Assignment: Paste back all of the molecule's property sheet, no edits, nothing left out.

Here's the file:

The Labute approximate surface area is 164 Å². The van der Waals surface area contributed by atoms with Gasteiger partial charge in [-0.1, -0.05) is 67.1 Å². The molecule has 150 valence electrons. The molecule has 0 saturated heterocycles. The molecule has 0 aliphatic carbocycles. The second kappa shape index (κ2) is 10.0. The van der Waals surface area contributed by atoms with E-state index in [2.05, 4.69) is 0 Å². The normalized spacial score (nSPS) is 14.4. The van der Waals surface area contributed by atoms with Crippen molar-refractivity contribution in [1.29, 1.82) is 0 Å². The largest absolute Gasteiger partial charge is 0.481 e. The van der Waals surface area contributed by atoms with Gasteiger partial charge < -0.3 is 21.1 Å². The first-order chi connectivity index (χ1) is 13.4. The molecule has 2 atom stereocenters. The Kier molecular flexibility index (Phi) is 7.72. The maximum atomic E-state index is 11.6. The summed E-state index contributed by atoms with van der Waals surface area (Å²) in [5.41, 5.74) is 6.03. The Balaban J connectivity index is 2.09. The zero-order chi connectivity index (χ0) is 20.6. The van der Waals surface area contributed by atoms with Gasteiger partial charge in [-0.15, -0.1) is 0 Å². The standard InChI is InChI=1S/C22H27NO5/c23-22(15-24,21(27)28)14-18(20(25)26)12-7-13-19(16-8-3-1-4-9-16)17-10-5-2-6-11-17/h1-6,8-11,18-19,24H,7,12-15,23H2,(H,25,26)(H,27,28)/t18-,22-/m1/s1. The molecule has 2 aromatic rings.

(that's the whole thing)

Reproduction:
The Labute approximate surface area is 164 Å². The van der Waals surface area contributed by atoms with Gasteiger partial charge in [-0.1, -0.05) is 67.1 Å². The molecule has 150 valence electrons. The molecule has 0 saturated heterocycles. The molecule has 0 aliphatic carbocycles. The second kappa shape index (κ2) is 10.0. The van der Waals surface area contributed by atoms with E-state index in [2.05, 4.69) is 0 Å². The normalized spacial score (nSPS) is 14.4. The van der Waals surface area contributed by atoms with Crippen molar-refractivity contribution in [1.29, 1.82) is 0 Å². The largest absolute Gasteiger partial charge is 0.481 e. The van der Waals surface area contributed by atoms with Gasteiger partial charge < -0.3 is 21.1 Å². The first-order chi connectivity index (χ1) is 13.4. The molecule has 2 atom stereocenters. The Kier molecular flexibility index (Phi) is 7.72. The maximum atomic E-state index is 11.6. The summed E-state index contributed by atoms with van der Waals surface area (Å²) in [5.41, 5.74) is 6.03. The Balaban J connectivity index is 2.09. The zero-order chi connectivity index (χ0) is 20.6. The van der Waals surface area contributed by atoms with Gasteiger partial charge in [-0.15, -0.1) is 0 Å². The standard InChI is InChI=1S/C22H27NO5/c23-22(15-24,21(27)28)14-18(20(25)26)12-7-13-19(16-8-3-1-4-9-16)17-10-5-2-6-11-17/h1-6,8-11,18-19,24H,7,12-15,23H2,(H,25,26)(H,27,28)/t18-,22-/m1/s1. The molecule has 2 aromatic rings.